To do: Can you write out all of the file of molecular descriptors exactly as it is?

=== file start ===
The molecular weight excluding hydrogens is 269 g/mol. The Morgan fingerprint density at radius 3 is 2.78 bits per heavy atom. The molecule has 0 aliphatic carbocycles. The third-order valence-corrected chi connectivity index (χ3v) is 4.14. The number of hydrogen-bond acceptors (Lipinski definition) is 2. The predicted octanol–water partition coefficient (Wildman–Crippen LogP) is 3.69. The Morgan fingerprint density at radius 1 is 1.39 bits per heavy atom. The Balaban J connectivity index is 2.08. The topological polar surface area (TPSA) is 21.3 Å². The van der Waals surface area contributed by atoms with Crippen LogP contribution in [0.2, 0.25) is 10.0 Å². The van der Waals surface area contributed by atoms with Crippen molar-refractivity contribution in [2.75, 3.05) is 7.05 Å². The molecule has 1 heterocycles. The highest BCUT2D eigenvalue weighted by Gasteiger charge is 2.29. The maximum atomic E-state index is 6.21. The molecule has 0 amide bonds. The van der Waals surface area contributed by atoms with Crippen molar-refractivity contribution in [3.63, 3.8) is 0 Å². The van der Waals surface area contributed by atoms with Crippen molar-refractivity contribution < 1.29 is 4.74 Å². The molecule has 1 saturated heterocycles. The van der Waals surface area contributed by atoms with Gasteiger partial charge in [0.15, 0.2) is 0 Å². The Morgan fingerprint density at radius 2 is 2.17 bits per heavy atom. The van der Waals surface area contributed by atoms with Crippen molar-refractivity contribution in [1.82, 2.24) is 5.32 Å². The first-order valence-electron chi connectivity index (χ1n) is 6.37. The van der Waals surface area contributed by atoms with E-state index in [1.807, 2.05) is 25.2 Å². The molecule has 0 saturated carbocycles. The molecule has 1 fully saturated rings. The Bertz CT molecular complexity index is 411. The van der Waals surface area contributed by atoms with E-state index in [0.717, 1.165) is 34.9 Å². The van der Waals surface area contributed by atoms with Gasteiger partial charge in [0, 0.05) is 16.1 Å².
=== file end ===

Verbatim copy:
The molecular weight excluding hydrogens is 269 g/mol. The Morgan fingerprint density at radius 3 is 2.78 bits per heavy atom. The molecule has 0 aliphatic carbocycles. The third-order valence-corrected chi connectivity index (χ3v) is 4.14. The number of hydrogen-bond acceptors (Lipinski definition) is 2. The predicted octanol–water partition coefficient (Wildman–Crippen LogP) is 3.69. The Morgan fingerprint density at radius 1 is 1.39 bits per heavy atom. The Balaban J connectivity index is 2.08. The topological polar surface area (TPSA) is 21.3 Å². The van der Waals surface area contributed by atoms with Crippen LogP contribution in [0.2, 0.25) is 10.0 Å². The van der Waals surface area contributed by atoms with Crippen molar-refractivity contribution in [2.75, 3.05) is 7.05 Å². The molecule has 1 heterocycles. The highest BCUT2D eigenvalue weighted by Gasteiger charge is 2.29. The maximum atomic E-state index is 6.21. The molecule has 0 amide bonds. The van der Waals surface area contributed by atoms with Crippen molar-refractivity contribution in [3.63, 3.8) is 0 Å². The van der Waals surface area contributed by atoms with Crippen molar-refractivity contribution < 1.29 is 4.74 Å². The molecule has 1 saturated heterocycles. The van der Waals surface area contributed by atoms with Gasteiger partial charge in [0.15, 0.2) is 0 Å². The Morgan fingerprint density at radius 2 is 2.17 bits per heavy atom. The van der Waals surface area contributed by atoms with Crippen molar-refractivity contribution in [1.82, 2.24) is 5.32 Å². The first-order valence-electron chi connectivity index (χ1n) is 6.37. The van der Waals surface area contributed by atoms with E-state index in [1.807, 2.05) is 25.2 Å². The molecule has 0 saturated carbocycles. The molecule has 1 fully saturated rings. The Bertz CT molecular complexity index is 411. The van der Waals surface area contributed by atoms with E-state index in [0.717, 1.165) is 34.9 Å². The van der Waals surface area contributed by atoms with Gasteiger partial charge in [0, 0.05) is 16.1 Å².